D Double E - Streetfighter Riddim
Floating through all eras of grime, D Double E’s name and rep has done the rounds. First a member of N.A.S.T.Y crew, then Newham Generals, D Double E and fellow members signed to Dizzee Rascal’s label Dirtee Stank in 2005. Dizzee actually named D Double E as an idol of his growing up and rightly so, D Double’s lyrics are comical and clever and his flow is exclusive and expert. Released in 2010, Streetfighter Riddim is a classic, his lyrics invading the dubstep production rumbling underneath. D Double, and a lot of others in this chart, are still making new music, hitting those festival circuits and fully going in on Rinse FM. He was there pioneering and evolving the genre, and I’m betting he will be for years to come.
JME - R u dumb
JME throws out some of his signature insults - “Shut your mouth, dickhead, wasteman, poomplex” – just some typical grime disses right there. Throw them into your next argument, you’ll see a few confused faces. Probably my favourite guy on the grime scene, he’s got the comedy, the delivery and the best instros. With Skepta on the beat in this one and Cookie, Tempz and Wiley backing up JME on the track, it’s obviously gonna make this chart. More recently, JME dropped his album and every song is big big BIG. And since then he’s been hitting us with even more tracks, it’s like bloody Christmas. His new track “The Very Best”, a homage to Pokémon and those rare shiny Charizards is a must listen. You can get down with those bars, we were all super psyched if we were lucky enough to pocket one of those precious cards.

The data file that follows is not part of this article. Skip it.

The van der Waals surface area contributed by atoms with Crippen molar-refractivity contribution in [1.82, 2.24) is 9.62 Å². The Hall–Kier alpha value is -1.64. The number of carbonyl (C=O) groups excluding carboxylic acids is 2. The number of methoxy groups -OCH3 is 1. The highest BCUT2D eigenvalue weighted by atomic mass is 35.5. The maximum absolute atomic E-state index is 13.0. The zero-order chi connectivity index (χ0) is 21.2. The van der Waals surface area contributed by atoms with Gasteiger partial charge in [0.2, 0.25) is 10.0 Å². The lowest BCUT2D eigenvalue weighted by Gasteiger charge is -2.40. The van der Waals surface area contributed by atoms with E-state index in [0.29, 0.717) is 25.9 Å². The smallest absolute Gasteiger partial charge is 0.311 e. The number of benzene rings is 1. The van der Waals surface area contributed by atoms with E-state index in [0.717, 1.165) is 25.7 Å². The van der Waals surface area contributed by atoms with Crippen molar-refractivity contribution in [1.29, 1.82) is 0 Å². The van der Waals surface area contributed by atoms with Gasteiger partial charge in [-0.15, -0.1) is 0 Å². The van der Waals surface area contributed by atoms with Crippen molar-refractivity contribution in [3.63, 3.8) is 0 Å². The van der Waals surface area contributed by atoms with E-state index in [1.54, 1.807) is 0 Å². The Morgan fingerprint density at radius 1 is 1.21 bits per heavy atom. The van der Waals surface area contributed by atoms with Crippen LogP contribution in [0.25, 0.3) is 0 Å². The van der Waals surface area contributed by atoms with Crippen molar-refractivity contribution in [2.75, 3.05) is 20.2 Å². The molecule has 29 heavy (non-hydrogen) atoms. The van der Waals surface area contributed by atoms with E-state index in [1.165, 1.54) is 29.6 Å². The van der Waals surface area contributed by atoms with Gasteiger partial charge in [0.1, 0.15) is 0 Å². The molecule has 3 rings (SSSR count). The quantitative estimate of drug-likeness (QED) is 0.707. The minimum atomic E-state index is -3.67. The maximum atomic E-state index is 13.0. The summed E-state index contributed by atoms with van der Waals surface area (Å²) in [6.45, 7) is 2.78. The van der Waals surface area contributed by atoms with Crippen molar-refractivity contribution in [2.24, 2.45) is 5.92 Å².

Lethal Bizzle - Pow 2004
A stone cold grime classic. I still know all the lyrics to this and flex my strong rap game every time it comes on. Bizzle released a second, more popular version in 2011, changing up the bars and inviting JME, Chipmunk and others to spit on a changed up instrumental. The original features D Double E, Flowdan and Napper among others, and in my humble opinion there’s no comparison. When the original track came out, not only did I buy it on single twice, but grime seemed like it was destined for huge things, the sound was raw and exciting and Bizzle wasn’t telling teens to stay dench.
There’s big sounds and new faces coming from all over the UK, and you need your finger on the pulse and your ear to the ground to catch them. But don’t fear, I’m going to do that job for you, so plug in them headphones cos it’s gonna get grimey.